Religious freedom

Battles between different religions have played a huge part in UK political history. Thankfully, we have religious freedom today and this is enshrined in the Human Rights Act of 1998, Article 9. This covers the right to hold non-religious beliefs, too.

A person’s beliefs cannot be interfered with by the state, within reason, which means that you can choose your own beliefs and change them as you will. No-one can force you to follow a particular religion or belief.¬† The right to practise your chosen method of worship is protected, as is the right to speak or write about it and wear religious clothing.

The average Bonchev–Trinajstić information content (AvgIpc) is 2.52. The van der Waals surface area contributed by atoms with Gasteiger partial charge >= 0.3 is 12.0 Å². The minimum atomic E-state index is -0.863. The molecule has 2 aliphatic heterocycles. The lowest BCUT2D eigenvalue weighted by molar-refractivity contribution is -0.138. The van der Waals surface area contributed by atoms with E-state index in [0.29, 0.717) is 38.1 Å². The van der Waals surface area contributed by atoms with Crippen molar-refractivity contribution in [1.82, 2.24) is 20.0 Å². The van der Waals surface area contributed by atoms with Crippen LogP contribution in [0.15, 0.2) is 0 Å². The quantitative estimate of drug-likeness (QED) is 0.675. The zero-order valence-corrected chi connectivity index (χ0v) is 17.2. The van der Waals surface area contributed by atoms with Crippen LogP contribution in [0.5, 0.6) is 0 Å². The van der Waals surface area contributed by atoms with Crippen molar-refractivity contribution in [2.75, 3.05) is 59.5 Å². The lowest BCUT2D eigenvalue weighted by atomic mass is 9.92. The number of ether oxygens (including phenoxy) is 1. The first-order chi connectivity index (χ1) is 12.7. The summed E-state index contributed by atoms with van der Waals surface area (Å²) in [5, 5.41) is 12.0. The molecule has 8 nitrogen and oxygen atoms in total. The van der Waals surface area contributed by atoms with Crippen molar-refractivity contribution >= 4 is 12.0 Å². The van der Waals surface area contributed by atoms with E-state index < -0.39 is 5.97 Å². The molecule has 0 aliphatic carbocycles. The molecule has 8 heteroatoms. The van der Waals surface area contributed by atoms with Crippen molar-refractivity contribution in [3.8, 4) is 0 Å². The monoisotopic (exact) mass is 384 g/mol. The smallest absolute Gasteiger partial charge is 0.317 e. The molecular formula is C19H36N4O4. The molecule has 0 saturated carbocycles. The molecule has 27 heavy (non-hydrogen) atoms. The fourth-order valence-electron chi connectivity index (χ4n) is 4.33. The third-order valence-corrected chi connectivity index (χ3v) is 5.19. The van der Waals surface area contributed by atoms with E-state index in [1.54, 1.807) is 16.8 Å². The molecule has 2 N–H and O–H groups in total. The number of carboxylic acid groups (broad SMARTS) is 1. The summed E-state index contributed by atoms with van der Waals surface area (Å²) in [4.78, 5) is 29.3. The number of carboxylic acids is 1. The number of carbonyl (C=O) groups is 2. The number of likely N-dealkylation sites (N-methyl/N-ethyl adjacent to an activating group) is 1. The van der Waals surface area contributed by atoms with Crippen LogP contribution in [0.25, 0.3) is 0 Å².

Ten years after the Human Rights Act of 1998, the blasphemy laws were finally scrapped  (although still on the books in Scotland and N.Ireland). These laws had been called upon less and less over the centuries and had become obsolete.

(Image: Rakesh Khairmode at Wikimedia Commons / CC BY-SA 4.0)

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